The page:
What is ethanol?
Ethanol is an alcohol, which makes it an organic chemical. Ethanol (boiling point around 78°C) is the alcohol contained in alcoholic beverages. In pure, but denatured form it is referred to as spirit and used as a fuel, for example for camping stoves or ethanol stoves, but also as a solvent, cleaning agent and disinfectant.
Ethanol has a calorific value of about 7.4 kilowatt hours per kilogram, or about 5.9 kilowatt hours per liter. So calculated by volume, its calorific value is approximately 40% lower than that of heating oil and about 35% lower than that of petrol/gasoline.
In addition to being produced by the alcoholic fermentation of biomass (e.g. sugar beet, potatoes, cereals - see bioethanol), ethanol is also produced synthetically from ethylene for industrial purposes. This involves the synthesis of ethylene and water. Ethylene is a commonly used organic base chemical, which is also used in the production of plastics. It can be made from a variety of hydrocarbons such as naphtha or gasoil, but ethylene and finally ethanol can also be produced from gases (ethane, propane).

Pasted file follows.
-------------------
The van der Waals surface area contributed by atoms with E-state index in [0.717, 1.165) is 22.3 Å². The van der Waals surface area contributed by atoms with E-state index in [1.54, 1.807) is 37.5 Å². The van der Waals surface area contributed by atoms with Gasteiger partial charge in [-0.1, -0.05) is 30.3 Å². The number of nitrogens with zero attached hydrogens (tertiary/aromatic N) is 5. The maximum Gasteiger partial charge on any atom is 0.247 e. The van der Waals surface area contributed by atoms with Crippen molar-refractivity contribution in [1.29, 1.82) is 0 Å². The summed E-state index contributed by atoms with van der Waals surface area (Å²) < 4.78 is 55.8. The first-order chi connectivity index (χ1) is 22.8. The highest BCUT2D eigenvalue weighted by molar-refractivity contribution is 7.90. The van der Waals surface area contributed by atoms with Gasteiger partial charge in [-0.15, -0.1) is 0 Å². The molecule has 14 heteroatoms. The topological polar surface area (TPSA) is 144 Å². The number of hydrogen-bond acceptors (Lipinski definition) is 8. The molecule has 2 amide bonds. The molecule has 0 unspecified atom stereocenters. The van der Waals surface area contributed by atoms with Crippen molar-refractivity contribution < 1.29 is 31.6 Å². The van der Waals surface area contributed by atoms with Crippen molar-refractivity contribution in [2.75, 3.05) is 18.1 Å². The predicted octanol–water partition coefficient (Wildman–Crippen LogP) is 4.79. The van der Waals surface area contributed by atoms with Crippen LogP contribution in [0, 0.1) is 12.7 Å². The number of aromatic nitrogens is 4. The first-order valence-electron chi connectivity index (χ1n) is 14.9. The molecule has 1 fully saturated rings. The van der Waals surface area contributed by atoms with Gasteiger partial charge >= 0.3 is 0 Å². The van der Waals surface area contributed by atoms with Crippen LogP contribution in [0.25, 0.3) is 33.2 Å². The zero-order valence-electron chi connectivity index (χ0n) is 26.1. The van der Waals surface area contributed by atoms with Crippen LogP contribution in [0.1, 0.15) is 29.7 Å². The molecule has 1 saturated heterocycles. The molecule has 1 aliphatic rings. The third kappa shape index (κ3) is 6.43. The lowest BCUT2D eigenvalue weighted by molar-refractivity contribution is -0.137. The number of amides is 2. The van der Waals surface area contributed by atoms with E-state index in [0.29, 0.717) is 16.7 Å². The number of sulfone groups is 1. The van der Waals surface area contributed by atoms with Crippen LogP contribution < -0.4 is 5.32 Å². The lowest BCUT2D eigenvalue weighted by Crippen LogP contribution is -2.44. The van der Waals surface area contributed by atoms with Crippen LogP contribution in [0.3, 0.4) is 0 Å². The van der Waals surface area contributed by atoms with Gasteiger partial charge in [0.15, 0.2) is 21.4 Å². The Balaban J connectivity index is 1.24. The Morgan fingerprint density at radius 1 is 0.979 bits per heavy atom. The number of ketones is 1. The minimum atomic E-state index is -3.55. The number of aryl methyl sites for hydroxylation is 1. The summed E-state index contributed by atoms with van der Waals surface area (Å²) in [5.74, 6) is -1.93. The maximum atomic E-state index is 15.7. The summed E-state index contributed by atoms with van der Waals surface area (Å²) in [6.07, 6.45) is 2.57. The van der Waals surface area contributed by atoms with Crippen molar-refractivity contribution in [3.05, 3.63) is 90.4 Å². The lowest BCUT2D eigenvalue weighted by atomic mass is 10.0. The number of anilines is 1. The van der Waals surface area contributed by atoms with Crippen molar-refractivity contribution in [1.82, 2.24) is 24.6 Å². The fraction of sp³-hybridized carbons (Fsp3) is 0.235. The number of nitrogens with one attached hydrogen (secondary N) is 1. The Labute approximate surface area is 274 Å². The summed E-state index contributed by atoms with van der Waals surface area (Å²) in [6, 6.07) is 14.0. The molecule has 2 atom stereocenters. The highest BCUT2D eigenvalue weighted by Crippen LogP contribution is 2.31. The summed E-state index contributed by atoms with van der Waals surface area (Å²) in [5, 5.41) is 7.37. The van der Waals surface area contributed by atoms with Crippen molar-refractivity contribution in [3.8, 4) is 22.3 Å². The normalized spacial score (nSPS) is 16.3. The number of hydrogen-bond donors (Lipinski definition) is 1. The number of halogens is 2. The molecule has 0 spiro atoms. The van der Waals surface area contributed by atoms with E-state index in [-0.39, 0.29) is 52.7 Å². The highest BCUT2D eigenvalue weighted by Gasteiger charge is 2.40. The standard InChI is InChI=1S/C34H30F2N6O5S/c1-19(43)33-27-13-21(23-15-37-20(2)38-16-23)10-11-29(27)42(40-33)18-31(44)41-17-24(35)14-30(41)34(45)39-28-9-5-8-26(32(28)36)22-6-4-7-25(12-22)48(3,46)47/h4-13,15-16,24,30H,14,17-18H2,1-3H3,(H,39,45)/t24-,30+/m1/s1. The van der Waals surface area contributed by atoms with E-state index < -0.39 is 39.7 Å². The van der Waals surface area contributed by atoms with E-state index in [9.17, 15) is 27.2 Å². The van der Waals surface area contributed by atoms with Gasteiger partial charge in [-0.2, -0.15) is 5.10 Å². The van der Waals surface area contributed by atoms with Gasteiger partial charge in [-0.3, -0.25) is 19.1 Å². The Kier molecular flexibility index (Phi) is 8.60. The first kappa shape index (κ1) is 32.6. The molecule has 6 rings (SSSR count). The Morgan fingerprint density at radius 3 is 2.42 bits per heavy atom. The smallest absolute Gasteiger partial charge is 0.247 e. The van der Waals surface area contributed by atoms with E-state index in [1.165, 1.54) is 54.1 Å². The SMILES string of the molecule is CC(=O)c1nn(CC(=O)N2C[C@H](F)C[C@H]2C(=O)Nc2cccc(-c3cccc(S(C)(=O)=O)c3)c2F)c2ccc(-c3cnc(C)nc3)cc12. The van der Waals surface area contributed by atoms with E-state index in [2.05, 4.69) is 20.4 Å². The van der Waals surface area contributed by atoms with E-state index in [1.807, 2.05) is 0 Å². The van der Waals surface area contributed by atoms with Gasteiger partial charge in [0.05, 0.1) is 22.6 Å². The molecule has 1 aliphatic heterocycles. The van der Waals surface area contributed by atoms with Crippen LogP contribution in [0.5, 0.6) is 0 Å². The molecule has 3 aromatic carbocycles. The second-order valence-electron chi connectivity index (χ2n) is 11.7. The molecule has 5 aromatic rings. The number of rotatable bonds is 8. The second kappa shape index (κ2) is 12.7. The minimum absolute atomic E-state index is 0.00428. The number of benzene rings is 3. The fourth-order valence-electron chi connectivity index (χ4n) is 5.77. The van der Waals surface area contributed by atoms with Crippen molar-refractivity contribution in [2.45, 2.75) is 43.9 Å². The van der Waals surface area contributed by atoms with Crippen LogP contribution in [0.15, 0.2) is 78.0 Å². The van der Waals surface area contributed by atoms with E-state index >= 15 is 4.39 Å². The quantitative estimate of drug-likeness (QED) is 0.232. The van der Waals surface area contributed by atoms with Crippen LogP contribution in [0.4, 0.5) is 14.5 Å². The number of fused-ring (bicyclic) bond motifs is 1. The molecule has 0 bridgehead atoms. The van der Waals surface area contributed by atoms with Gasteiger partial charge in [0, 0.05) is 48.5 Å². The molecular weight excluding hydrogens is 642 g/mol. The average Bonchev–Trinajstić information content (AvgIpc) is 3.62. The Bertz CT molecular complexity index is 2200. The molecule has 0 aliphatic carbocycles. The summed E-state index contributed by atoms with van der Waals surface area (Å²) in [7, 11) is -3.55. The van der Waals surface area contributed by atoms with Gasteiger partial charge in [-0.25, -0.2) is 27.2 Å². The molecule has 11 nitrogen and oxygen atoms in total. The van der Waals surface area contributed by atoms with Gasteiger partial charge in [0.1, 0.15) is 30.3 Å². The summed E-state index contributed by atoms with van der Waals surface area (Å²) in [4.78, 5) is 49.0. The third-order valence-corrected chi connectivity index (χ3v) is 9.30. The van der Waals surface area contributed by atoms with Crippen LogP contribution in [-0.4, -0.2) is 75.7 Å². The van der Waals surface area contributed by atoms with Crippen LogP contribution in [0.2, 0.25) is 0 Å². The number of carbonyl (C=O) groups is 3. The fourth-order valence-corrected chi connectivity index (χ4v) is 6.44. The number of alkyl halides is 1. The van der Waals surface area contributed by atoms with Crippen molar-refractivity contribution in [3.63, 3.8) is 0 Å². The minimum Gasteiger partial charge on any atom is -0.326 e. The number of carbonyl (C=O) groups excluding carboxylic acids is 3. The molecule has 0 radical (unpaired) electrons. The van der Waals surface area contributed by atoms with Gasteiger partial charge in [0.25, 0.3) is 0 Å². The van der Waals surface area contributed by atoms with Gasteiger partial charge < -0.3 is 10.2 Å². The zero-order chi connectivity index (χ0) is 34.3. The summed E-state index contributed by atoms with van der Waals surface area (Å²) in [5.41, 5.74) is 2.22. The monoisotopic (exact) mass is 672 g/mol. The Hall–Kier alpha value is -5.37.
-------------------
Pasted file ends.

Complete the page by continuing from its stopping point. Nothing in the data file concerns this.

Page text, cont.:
Ethanol can be used as a fuel component – usually as an admixture to petrol/gasoline. E10, for example, is a mixture of 10 vol.% ethanol and 90 vol.% gasoline. For further information, see bioethanol.
Liquid fuels to which ethanol is added are traded by the Mabanaft group and its subsidiaries: These fuels are sold wholesale by Mabanaft companies such as Mabanaft Deutschland and Mabanaft Limited, and in the Retail business mainly by OIL! Tankstellen. Oiltanking Deutschland, for example, is active in tank storage logistics.
Status: December 2015
All information subject to change. Errors and omissions excepted.